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RPCV Voices: Sean Mahoney

By: Sean Mahoney


RPCV Voices is a blog series on the Peace Corps Community for Refugees website. The purpose is to allow returned Peace Corps Volunteers the opportunity to share their experience as refugees, work with refugee communities, or opinions about the refugee crisis. If you have a story to share, please email info@pcc4refugees.org


Last year, the pandemic turned my expected two years of Peace Corps service into just nine months. As I left Panama and returned to New York, I was unsure what to do next. In an attempt to keep my mind off the devastation of a service that ended too soon, I applied to graduate schools. Five months later, I began my master’s degree in public policy at the University of Maryland. 

Like many Peace Corps Volunteers, my experiences during service heightened my desire to pursue a career where I could work alongside under-resourced communities to improve their quality of life and access to resources. I wanted to gain educational and professional experiences that would reinforce the skills needed for an impactful career. My internship with Lutheran Social Services of the National Capital Area did just that. 

 

Lutheran Social Services and the Mentoring Program

Lutheran Social Services (LSS) is one of many refugee resettlement organizations in the United States. I worked at the National Capital Area branch, who work with clients in Maryland, Virginia, and Washington DC. 

While LSS provides a variety of services to refugees and other vulnerable populations, my work as the Youth Programs Assistant was with the Refugee Youth Mentoring Program. The program is relatively new and focuses its efforts on youths aged 15 to 24. This age-group is often defined as “at-risk”. Many of them are finishing high school, or beginning a college education, and there is uncertainty about the next step. This age is particularly difficult for refugees. 

Many LSS clients are from Afghanistan or El Salvador and do not speak English fluently. On top of this, the cultural differences and transition to the US education system can make it difficult for young refugees to succeed in high school, college, and the workforce. The Youth Mentoring Program recognizes these barriers and provides clients with assistance in whichever form they need. 

 

Peace Corps Volunteer to Youth Mentor Volunteer 

The Mentoring Program is reliant on volunteer mentors who dedicate a few hours every month to meet with their clients, research career and educational opportunities, and attend training sessions and informational meetings to understand how they can best serve refugee youths. 

Since January, I have had the opportunity to be a volunteer myself. I work with a 17-year-old who arrived in the United States just prior to the pandemic. Together we have explored career paths, learned more about part-time work for high school students, and completed homework assignments. Meeting with my mentee weekly via Zoom lets him practice his English language skills and learn more about the opportunities available to young adults in the DMV area.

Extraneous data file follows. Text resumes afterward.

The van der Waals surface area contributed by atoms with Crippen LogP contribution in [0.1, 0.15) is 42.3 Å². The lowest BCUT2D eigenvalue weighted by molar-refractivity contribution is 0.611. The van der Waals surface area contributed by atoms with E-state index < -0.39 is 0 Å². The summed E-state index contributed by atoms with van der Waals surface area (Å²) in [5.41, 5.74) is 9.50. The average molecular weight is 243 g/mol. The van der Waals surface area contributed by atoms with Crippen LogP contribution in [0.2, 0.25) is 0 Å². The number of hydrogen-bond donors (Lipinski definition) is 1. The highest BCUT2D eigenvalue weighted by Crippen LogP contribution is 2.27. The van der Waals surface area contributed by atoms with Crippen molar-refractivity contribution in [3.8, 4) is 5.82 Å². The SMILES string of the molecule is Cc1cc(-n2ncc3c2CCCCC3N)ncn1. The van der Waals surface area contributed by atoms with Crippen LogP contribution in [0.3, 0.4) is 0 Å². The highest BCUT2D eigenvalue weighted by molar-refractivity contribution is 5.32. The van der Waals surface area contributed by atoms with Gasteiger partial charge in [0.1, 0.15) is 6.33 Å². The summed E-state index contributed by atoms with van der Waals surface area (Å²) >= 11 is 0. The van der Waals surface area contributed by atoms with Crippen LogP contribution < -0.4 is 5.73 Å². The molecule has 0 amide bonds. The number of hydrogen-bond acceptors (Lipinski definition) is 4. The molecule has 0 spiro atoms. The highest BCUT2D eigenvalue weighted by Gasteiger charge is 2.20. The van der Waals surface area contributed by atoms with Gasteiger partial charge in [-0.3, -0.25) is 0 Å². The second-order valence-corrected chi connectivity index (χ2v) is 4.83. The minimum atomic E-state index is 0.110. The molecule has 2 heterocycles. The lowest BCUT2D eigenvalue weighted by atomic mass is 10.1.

I cannot help but connect my experience with the LSS Mentoring Program to my Peace Corps service. As mentor, I have taken a lot of what I learned from the Peace Corps to assist my mentee. Perhaps the most obvious connection is the shared objective of the Peace Corps and the Mentoring Program: Empowerment. The goal of mentors at LSS is to empower their clients to succeed in whatever path they choose. We aren’t just giving mentees answers to their homework or setting them up with a sweet job; we are assisting them in deciding what they want to do with their lives and working with them to break down barriers that may hinder their self- and career-growth. 

Similar to the Peace Corps, my time volunteering with LSS has been full of learning about new cultures and sharing mine with my mentee. Peace Corps Goals 2 and 3 highlight the agency's mission to promote a better understanding of Americans on behalf of the people’s served and vice versa. I have learned a great deal about Afghanistan, the Dari language, and the differences in culture that my mentee has to navigate now that he lives in Virginia. 

Prior to volunteering, my understanding of Afghanistan was rather limited. While I still have a lot to learn, meeting with my mentee every week has taught me so much. Since he moved here just before the pandemic, he has had limited exposure to Americans outside of his classmates. Throughout the past months we share things about ourselves and our lives to foster a relationship. Through our acquaintanceship, he has learned more about culture here in the US and the English language.

Going from a Peace Corps Volunteer to a volunteer mentor with a refugee resettlement agency has encouraged me to continue using the soft skills I learned in Panama to foster cross-cultural relationships and support individual’s in improving their lives. Refugees face social, political, and economic barriers that make the adjustment to life in the United States difficult. Organizations like Lutheran Social Services are vital in supporting refugees and other vulnerable groups to ensure that they are given adequate resources and opportunities in their new home. It has been a pleasure to work with an organization that does such impactful work. As I continue in my career path, I will carry with me the lessons I’ve learned from both of my volunteer experiences to do my part in creating positive change. 

If you’re interested in being a youth mentor with Lutheran Social Services of the National Capital Area, visit the website to learn more about the program and apply!